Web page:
• in general design {which includes engineering} the objective is to design a product, activity, or strategy;

• in science-design {in science} the objectives are to design experiments (so we can make observations that improve our knowledge about nature) and design theories (so we can improve our understanding of nature).


If science is design, how does this help us build bridges from design to science, and from Design Process to Science Process?

Process and Transfer:  Science is one type of Design, so Science Process can be described within the framework of Design Process.  Similar problem-solving methods are used for general design (which is called "design" in the rest of this page) and science.  When students learn design before science, during their design experiences (when they do the thinking-and-actions of Design Process) they already have used most of the skills they will be using in science (when they do Science Process), so we should expect a significant transfer of learning from design to science and (by alternating & mixing activities) from science to design.

Transfer and Confidence:  Science has an undeserved reputation for being strange and difficult.  But when the first bridge (from life to design) is followed by a second bridge (from design to science), students can think "I have done this before [in life and design], so I can do it again [in science]."  When students do science they will be using familiar skills, not learning something new and different.

Cognitive and Affective:  Experience with design-learning promotes better science-learning, with transfer and confidence that are overlapping and mutually supportive:  transfer is a mental/cognitive benefit, and confidence is an associated emotional/affective benefit. 

Emotional Transfer of Intention to Enjoy:  In another emotional benefit that improves motivation, if students have enjoyed their experiences in design, and we explain why science is similar, they will look forward to science experiences.    The Joy of Thinking in Design & Science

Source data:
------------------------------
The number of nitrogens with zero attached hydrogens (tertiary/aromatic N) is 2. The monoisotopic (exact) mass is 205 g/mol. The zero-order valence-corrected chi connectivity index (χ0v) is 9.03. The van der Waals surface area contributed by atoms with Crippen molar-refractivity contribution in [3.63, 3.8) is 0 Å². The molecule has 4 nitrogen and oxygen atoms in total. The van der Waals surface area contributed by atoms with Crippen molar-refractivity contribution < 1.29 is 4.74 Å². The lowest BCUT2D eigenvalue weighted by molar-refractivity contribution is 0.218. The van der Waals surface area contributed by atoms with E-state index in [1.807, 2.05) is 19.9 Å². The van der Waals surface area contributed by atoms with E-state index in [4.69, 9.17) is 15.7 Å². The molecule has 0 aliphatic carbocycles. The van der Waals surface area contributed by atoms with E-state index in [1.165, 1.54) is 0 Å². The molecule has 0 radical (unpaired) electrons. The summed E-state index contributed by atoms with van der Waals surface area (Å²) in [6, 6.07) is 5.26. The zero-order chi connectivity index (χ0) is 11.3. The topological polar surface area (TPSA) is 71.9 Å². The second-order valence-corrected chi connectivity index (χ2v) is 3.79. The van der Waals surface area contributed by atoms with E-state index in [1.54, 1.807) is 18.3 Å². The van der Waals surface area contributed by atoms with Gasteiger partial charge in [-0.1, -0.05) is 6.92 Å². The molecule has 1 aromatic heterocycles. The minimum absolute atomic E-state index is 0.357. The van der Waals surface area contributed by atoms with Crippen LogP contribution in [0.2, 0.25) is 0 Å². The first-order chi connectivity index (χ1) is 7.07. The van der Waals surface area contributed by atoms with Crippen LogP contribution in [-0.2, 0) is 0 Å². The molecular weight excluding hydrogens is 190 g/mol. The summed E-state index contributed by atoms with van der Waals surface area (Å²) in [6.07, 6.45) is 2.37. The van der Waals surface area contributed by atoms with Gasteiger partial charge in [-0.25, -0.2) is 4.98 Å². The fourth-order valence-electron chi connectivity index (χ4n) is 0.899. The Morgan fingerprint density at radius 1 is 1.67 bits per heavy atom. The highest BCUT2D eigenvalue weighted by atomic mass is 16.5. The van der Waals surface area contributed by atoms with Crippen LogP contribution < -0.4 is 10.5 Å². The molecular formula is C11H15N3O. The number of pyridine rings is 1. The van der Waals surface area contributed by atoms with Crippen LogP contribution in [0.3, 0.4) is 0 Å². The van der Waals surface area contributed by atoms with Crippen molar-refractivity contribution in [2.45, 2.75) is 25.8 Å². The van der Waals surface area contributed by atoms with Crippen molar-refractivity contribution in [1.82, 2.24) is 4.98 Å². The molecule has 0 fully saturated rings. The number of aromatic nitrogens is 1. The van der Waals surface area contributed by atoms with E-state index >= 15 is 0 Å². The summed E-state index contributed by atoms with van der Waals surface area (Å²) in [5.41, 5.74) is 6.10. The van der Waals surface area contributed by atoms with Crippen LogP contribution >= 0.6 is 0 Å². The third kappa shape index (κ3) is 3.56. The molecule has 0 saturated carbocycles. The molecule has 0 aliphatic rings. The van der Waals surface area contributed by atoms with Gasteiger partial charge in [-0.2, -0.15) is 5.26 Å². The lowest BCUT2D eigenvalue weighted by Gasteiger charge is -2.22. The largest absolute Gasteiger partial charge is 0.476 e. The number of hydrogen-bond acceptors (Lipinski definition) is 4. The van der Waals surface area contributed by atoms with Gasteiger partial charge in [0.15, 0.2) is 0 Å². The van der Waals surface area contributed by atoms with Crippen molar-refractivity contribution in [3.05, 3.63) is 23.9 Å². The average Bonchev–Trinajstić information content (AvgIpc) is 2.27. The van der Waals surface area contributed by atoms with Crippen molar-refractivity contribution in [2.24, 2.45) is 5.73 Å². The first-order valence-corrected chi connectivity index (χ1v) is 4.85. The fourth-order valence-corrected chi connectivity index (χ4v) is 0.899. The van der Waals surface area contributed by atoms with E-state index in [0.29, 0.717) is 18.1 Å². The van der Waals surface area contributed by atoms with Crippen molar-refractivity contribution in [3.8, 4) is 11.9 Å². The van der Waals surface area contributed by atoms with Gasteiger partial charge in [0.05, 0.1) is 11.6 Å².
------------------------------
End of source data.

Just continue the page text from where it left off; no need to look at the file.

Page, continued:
Cognitive Transfer and Building Bridges:  During activities in general design, a teacher can help students understand the logic of science by finding appropriate times to ask a science question — “when your theory-based Predictions and reality-based Observations are compared, do they match?” — in a Reality Check (Theory Check) that is the logical foundation of science.  Explaining why this is “the essence of scientific logic” will help students understand Science Process, and will help teachers build a bridge from design to science, because both use Reality Checks.  A similar bridging can be done for the many other skills that are used in both design and science;  these overlaps will help students learn Science Process more easily, in a transfer of skills from design to science.



Design-and-Science in Curriculum & Instruction


Design-and-Science:  We can teach design before science (and after science), and alternating with science, and mixed with science.

before science:  In a progression from general design to science, we begin by teaching the process of thinking used in design — which is possible in all subjects across a wide-spiral curriculum — and then move into the closely related thinking used in science.

after science:  Although I recommend teaching Design Process before Science Process, experiences with design and science can occur in any order.  Students have done design in life and school, but often this hasn't been labeled "design".  Most students have done activities labeled "science", and their "science experiences" will help them learn Design Process more easily, with a transfer of learning.  And if you already have been teaching principles of Science Process (i.e. scientific methods of thinking-and-action), this will help students learn principles of Design Process.